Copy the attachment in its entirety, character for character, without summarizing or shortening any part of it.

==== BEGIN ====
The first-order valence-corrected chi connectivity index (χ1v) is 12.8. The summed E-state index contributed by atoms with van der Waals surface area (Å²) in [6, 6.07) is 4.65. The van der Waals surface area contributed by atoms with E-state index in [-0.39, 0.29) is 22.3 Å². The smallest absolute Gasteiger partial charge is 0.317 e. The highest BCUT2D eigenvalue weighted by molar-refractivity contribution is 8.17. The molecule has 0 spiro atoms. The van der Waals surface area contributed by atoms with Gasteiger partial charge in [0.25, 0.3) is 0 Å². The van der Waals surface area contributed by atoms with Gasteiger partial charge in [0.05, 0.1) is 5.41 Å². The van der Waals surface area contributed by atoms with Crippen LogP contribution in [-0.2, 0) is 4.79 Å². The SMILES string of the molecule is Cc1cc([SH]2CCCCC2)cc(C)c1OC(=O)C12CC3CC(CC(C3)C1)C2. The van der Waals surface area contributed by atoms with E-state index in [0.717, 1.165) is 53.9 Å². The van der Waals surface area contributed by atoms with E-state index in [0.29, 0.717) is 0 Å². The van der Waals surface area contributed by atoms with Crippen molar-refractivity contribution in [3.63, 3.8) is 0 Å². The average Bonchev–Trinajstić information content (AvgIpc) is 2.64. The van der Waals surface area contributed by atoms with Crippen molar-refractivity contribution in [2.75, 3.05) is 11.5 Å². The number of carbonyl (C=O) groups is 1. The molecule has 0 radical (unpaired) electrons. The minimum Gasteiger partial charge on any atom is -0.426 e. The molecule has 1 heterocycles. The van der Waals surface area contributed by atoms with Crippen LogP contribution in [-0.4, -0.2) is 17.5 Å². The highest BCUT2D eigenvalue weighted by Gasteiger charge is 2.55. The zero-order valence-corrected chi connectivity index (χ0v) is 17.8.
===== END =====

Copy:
The first-order valence-corrected chi connectivity index (χ1v) is 12.8. The summed E-state index contributed by atoms with van der Waals surface area (Å²) in [6, 6.07) is 4.65. The van der Waals surface area contributed by atoms with E-state index in [-0.39, 0.29) is 22.3 Å². The smallest absolute Gasteiger partial charge is 0.317 e. The highest BCUT2D eigenvalue weighted by molar-refractivity contribution is 8.17. The molecule has 0 spiro atoms. The van der Waals surface area contributed by atoms with Gasteiger partial charge in [0.25, 0.3) is 0 Å². The van der Waals surface area contributed by atoms with Gasteiger partial charge in [0.05, 0.1) is 5.41 Å². The van der Waals surface area contributed by atoms with Crippen LogP contribution in [-0.2, 0) is 4.79 Å². The SMILES string of the molecule is Cc1cc([SH]2CCCCC2)cc(C)c1OC(=O)C12CC3CC(CC(C3)C1)C2. The van der Waals surface area contributed by atoms with E-state index in [0.717, 1.165) is 53.9 Å². The van der Waals surface area contributed by atoms with E-state index in [0.29, 0.717) is 0 Å². The van der Waals surface area contributed by atoms with Crippen molar-refractivity contribution in [3.63, 3.8) is 0 Å². The average Bonchev–Trinajstić information content (AvgIpc) is 2.64. The van der Waals surface area contributed by atoms with Crippen molar-refractivity contribution in [2.75, 3.05) is 11.5 Å². The number of carbonyl (C=O) groups is 1. The molecule has 0 radical (unpaired) electrons. The minimum Gasteiger partial charge on any atom is -0.426 e. The molecule has 1 heterocycles. The van der Waals surface area contributed by atoms with Crippen LogP contribution in [-0.4, -0.2) is 17.5 Å². The highest BCUT2D eigenvalue weighted by Gasteiger charge is 2.55. The zero-order valence-corrected chi connectivity index (χ0v) is 17.8.